I think in relation to, you know, in relation to the part that Britain can play, you know, I think that is something that, you know, although we’re not directly involved in the trade talks, we can be influential. I know that Gordon has a very close relationship with Hank Paulson who has I think what I regard is a more progressive view on trade than you hear from, you sometimes hear from the other side of the Atlantic because he can see how American stands to gain from that but I think in relation to our own obligations, close relation to, trying to change the relation to, you know, the debt and aid. Those are very, very important to us, you know, they’re not sort of nice to have, they are pretty essential to what we want to do.
FT: And ECOFIN?
Alistair Darling: I should be going to ECOFIN
FT: Looking forward to working with Mr Steinbrueck?
Alistair Darling: I shall look forward to working with all my colleagues, whoever they may be as long as they know… you know, I’m not going to pre-judge ECOFIN before I get there, but I think there is an ideological battle in Europe at the moment between those who genuinely believe in the Lisbon process that was signed up to, what, eight, nine years ago, and those that, you know, don’t, to put it bluntly.
I think Europe has got a huge choice to make, you know, if it doesn’t become more flexible, if its economy doesn’t liberalise, it’s going, big though it may be, sooner or later it is going to lose out, and, you know, you can’t just make direct comparisons with the United States which is an equally big economy. The United States is one economy, you know, Europe is not in that happy state. Maybe a single market but you don’t have to go too far to discover that some markets are more global than others and energy and values is a case in point where we all signed up to it in March and three months later you can see already that half of them are saying of course we must liberalise but not yet. So, I think there is an ideological battle there and I think Europe has got to, unless we make the reforms and, you know, some relation to labour market reforms, in relation to people’s ability to trade, to open the process up, then, you know, we’re going to get overtaken by these markets. It won’t happen tomorrow, it won’t happen next week, but it will happen.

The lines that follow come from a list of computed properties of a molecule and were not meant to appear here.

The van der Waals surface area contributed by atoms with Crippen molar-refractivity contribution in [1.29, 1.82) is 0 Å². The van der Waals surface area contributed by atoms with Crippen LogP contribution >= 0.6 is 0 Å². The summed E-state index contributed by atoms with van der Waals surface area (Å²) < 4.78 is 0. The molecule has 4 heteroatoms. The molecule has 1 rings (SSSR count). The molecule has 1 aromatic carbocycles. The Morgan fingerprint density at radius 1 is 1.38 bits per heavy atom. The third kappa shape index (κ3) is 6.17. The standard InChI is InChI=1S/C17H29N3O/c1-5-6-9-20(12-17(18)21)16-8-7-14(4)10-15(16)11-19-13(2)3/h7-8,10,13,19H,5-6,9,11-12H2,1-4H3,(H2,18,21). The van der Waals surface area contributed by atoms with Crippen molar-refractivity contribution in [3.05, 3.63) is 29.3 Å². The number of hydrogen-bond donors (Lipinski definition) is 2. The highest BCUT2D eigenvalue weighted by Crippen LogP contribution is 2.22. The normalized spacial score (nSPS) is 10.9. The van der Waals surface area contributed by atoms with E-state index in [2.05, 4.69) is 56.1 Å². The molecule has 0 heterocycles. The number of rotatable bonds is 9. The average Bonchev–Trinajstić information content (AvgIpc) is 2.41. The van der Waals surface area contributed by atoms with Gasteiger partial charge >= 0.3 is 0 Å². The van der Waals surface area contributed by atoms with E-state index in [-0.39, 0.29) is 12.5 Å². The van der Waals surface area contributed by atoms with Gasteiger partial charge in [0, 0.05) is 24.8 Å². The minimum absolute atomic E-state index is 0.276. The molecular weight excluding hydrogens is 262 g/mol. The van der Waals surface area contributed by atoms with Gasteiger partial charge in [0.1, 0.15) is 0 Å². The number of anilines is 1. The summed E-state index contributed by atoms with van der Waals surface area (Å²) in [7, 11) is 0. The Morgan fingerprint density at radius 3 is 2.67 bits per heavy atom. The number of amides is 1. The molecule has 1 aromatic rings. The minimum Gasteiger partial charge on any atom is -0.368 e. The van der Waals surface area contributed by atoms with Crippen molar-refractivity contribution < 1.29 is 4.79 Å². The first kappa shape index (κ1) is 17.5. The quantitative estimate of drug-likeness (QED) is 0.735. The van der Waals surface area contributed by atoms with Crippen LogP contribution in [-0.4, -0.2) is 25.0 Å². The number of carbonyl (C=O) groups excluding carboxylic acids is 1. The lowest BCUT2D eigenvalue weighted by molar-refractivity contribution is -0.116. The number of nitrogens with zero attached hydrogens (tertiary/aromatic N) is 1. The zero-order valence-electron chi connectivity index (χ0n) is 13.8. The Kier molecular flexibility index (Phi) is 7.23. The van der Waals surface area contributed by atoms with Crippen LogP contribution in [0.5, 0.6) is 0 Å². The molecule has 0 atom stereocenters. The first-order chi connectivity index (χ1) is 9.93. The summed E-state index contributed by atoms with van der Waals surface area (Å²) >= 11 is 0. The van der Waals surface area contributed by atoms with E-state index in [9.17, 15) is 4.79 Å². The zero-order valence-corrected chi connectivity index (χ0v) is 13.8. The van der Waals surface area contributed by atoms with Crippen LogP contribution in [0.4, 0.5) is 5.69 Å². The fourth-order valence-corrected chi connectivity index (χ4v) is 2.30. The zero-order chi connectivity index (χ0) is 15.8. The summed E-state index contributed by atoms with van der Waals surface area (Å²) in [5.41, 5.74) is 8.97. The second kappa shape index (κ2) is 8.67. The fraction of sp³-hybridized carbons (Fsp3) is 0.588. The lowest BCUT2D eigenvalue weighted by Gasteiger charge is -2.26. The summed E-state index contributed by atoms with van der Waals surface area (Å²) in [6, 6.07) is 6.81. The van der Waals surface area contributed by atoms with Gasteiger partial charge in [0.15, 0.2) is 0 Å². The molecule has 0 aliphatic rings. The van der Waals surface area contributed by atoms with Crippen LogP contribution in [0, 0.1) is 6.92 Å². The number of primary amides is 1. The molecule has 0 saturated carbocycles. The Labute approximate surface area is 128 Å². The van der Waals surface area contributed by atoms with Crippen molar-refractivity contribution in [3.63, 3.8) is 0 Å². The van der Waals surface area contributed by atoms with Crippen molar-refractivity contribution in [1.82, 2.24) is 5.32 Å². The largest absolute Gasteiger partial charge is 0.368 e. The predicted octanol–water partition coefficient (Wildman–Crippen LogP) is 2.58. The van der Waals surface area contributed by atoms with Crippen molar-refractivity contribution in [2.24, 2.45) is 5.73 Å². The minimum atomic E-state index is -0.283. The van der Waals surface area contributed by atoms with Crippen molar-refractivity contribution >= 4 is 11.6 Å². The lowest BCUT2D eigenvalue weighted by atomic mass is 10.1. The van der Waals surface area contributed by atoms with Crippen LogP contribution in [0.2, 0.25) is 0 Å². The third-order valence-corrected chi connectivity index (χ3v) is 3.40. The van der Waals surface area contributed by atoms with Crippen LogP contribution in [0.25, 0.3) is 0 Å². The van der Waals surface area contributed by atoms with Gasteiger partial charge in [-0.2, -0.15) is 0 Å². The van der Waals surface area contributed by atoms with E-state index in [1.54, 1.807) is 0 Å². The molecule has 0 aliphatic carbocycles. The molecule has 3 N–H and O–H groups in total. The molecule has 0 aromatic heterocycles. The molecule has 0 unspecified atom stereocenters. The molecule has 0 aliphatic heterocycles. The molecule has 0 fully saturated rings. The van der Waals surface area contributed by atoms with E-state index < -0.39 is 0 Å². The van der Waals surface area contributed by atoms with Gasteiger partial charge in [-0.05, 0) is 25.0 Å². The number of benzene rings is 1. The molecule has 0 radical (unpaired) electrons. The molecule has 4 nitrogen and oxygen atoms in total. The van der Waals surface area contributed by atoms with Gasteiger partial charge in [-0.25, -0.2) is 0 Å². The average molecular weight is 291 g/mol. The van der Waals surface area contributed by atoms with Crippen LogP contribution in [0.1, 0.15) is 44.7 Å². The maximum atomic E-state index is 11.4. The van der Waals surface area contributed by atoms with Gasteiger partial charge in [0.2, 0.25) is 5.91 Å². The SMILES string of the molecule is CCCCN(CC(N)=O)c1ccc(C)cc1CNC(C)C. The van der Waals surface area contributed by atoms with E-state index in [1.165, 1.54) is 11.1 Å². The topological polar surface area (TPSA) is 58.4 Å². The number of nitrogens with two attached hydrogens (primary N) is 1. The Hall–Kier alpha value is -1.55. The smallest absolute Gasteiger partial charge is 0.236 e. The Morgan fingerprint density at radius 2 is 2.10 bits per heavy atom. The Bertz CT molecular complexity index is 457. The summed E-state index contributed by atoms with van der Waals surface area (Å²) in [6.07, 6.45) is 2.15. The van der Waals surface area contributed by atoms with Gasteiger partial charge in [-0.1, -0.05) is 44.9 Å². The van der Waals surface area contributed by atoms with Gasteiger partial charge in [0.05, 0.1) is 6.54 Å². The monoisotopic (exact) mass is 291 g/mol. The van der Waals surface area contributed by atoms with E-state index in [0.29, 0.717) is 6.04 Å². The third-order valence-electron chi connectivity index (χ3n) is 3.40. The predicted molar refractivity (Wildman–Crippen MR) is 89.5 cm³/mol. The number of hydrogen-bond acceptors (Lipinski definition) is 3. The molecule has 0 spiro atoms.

FT: So, Chancellor Darling definitely doesn’t belong to the band of economic patriots?
Alistair Darling: I do not believe in economic patriotism. I think it’s nonsense. Economic patriotism is protectionism and there’s no other name for it. I just think it isn’t possible to designate a particular industry or product or whatever and say, you know, this is so central to our way of life that…
FT: So you don’t intend to pursue a strategic yoghurt policy?
Alistair Darling: No, I think yoghurt is not one of our key industries and I struggle to understand how it can be a key industry anywhere else, frankly. Nice though yoghurt is.
FT: Just to round up, how much do you think that this is tactical positioning by the Sarkozy government and how much is it just this Colbertian streak that will be there in French policy?